Sunday, February 12, 2017

LOVE Ionic Compounds Bonding and Naming

This is the week where we celebrate love.  In our class, we are also celebrating our ability to write chemical formulas and name ionic compounds.  Chemical nomenclature can be a tough concept for many students to grasp.  But, I believe that practice makes perfect...and that is what we do.  We PRACTICE until they are experts!  How do we do it?  

First, I teach them how to write chemical formulas for ionic compounds.  We take baby steps, though.  We talk about what makes an atom want to gain or lose electrons and whether or not it will form a cation or an anion.  Next, we talk about how to "drop and swap" to write the chemical formulas.  "Drop and swap" is the catch phrase that we use often to remind them to drop (the charges) and swap (the numbers).  We start with binary compounds first and then add in polyatomic ions for the tertiary compounds.

Second, we talk about how to name the compounds by using Sodium chloride as an example.  Most of the students know that the name of NaCl is Sodium chloride and not Sodium chlorine.  Using this information helps them to derive the naming rules on their own.  The students see that the name of the compound ends in -ide.

Last, we practice with lots of different activities and assignments.  Check out some of the ones we use below and share your ideas, too.  Comment with your BEST ionic compounds activity, include your email, and we will send you the Ionic Bonding and Compounds Mystery Picture for FREE.

 Ionic Bonding and Naming Mystery Picture

 Naming Ionic Compounds Puzzle Ionic Compounds Maze

Happy Valentine's Day!

Saturday, February 4, 2017

Recap #GSTA17

How awesome was it?  The Georgia Science Teachers Conference has become something that I look forward to each year.  Lots of fun...lots of information...lots to share!  Here's a recap of some of the AMAZING ideas and resources that we received from GSTA 2017.

The Rocket Book Wave
I ordered one before I left the presentation where the idea was being shared. First, you simply record information (take notes, draw a diagram, etc.) in the notebook.  Next, you scan it with the app.  Whatever was on the page, gets enhanced, cropped, and stored into the cloud.  And get erases after you put it in the microwave.  I'm so excited about the ideas I'm having for using the notebook.  More to come once I receive mine in the mail and get to try it out.

Knowledge Hook
If you like Kahoot, you are sure to like Knowledge Hook.  It is very similar.  It can be used as a quick formative assessment tool.  Gives you great data to analyze!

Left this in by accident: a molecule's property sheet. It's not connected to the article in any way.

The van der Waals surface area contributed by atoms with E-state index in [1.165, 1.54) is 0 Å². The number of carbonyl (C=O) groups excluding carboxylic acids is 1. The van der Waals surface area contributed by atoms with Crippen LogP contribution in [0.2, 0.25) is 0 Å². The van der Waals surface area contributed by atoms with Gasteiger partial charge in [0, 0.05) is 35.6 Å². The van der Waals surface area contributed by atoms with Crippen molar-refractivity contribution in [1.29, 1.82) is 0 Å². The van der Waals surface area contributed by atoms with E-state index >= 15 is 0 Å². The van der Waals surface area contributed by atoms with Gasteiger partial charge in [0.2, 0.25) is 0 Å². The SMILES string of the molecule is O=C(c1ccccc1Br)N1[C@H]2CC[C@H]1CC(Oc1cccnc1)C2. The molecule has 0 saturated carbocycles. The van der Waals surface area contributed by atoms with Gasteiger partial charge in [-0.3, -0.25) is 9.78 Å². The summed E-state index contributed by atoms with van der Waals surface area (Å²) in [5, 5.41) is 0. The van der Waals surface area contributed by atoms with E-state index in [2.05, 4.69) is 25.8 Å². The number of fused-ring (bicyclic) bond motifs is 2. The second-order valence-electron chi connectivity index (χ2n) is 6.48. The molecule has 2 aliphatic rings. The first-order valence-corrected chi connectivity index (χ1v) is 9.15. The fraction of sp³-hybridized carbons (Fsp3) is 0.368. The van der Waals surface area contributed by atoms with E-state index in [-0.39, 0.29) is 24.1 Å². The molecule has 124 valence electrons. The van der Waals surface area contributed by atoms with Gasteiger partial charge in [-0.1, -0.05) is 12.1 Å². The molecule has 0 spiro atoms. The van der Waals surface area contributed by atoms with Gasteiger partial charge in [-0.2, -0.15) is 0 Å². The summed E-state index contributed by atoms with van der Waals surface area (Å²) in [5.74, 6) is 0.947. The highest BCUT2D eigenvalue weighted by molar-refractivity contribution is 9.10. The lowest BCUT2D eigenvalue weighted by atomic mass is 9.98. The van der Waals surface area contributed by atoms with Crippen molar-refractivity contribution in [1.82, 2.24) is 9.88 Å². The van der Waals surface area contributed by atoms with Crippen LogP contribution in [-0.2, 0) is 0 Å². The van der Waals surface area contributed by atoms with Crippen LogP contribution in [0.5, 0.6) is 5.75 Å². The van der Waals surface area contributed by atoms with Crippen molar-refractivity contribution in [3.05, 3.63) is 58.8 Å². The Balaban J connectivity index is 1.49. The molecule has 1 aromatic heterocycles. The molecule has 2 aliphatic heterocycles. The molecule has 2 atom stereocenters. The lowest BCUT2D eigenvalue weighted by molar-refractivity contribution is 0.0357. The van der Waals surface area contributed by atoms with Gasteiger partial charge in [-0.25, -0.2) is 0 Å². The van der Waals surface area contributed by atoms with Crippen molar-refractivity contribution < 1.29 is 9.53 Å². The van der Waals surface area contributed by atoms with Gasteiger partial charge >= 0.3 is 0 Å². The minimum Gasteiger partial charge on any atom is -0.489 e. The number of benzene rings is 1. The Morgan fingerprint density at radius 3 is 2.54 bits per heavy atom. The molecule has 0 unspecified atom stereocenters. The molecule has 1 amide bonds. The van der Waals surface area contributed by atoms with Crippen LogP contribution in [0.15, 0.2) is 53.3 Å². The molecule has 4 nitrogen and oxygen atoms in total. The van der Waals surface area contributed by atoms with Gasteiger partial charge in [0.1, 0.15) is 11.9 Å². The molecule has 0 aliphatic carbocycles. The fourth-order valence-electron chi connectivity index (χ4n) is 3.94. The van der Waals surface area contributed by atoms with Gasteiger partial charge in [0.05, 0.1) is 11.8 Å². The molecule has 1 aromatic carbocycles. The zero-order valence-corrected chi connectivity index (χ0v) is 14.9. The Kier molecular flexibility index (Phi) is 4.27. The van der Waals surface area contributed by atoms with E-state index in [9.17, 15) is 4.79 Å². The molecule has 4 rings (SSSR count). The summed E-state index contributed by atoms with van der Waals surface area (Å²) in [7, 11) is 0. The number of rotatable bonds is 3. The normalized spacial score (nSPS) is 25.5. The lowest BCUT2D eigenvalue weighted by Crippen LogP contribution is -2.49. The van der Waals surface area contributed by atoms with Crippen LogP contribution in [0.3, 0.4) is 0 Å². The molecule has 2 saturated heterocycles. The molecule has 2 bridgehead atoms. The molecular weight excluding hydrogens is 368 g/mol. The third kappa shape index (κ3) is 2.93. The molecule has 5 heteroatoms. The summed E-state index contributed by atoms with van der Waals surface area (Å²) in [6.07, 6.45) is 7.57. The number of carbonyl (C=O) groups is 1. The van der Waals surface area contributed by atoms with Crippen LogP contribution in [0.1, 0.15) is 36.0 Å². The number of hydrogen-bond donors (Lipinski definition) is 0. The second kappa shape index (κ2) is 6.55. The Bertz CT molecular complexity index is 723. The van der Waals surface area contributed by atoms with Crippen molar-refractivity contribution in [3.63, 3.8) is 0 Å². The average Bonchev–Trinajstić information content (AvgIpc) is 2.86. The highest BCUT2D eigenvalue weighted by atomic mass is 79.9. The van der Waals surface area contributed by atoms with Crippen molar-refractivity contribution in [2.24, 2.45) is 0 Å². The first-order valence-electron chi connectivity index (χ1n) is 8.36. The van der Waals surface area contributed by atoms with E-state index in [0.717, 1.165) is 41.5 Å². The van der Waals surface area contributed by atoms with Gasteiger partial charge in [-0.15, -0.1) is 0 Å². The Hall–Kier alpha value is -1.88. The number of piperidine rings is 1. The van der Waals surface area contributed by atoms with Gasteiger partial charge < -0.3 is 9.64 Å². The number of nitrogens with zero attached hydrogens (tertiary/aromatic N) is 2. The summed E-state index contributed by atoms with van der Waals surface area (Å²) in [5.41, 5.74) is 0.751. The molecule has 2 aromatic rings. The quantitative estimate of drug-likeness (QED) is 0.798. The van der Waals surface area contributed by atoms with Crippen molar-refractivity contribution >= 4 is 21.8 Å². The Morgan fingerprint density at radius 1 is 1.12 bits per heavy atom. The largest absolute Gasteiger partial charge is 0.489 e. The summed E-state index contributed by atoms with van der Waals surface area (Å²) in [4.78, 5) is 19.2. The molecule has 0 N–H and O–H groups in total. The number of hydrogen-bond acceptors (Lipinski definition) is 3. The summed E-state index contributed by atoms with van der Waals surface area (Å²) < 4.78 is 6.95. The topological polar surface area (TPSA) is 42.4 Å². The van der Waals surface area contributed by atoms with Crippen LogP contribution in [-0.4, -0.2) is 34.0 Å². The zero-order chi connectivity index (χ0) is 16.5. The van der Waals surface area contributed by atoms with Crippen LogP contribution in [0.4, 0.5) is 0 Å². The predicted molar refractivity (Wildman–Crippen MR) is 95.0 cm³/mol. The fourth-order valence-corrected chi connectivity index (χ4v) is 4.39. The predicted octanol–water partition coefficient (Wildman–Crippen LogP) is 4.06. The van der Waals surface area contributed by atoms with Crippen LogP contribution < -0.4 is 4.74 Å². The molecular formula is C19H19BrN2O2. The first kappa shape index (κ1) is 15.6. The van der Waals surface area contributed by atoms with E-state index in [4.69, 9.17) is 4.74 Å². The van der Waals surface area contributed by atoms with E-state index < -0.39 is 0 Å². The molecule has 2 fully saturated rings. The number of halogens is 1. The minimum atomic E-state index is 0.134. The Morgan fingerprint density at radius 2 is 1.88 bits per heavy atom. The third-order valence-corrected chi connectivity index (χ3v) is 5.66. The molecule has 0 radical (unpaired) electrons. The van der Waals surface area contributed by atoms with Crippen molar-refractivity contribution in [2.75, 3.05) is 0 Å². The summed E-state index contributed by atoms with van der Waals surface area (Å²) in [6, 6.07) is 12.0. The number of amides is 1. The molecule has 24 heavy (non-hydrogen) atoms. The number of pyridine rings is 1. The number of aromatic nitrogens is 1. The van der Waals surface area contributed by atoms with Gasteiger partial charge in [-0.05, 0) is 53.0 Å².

This is something I'm super excited about using to create presentations more interactive.  We are not a 1:1 ratio school, but I think we can make it work in pairs.  Think about this...when you create a presentation to share with your students (like a powerpoint), you ask questions to your students during that presentation, right?  The result to asking that question is that one student typically gets to answer out loud.  How do you know what the 29 other students are thinking?  Spiral allows you to upload your presentation (or you can create a presentation in Spiral) and embed your questions.  Now, when you get to a point in your presentation where you would ask a question, every student with a device answers your question on the device.  It makes the presentation more interactive!  All of the students answer instead of that one student that raises their hand or that one student that you call on.  Check it out!

Snowball Fights
We went to a presentation about vocabulary in the science classroom and learned about this activity that the teacher used.  It's such a great idea!  We've used something very similar for swapping papers, but never thought about using it for vocabulary.  It's simple.  Start by having half of your students write vocabulary words on a sheet of paper (or pre-print them).  The other half of the students write the definitions (or pre-print them as well).  Each student then balls up their piece of paper.  When the teacher says "snowball fight", the students throw the paper balls.  Each students finds a "snowball", then finds their match.  Once all matches are found, the students ball up the paper again and have another "snowball fight".  I see this as being a great activity for practicing with vocabulary.

Do you struggle with creating higher DOK questions for your test or other assessments.  Lots of released test here.  It a great place to start!

I'm always in search for phenomena to teach concepts or problems-based learning lessons.  I'm excited about the resources that has to offer for biology, physcial science, chemistry, anatomy and physiology and so much more!

These are just a few highlights.  What was your favorite from the conference?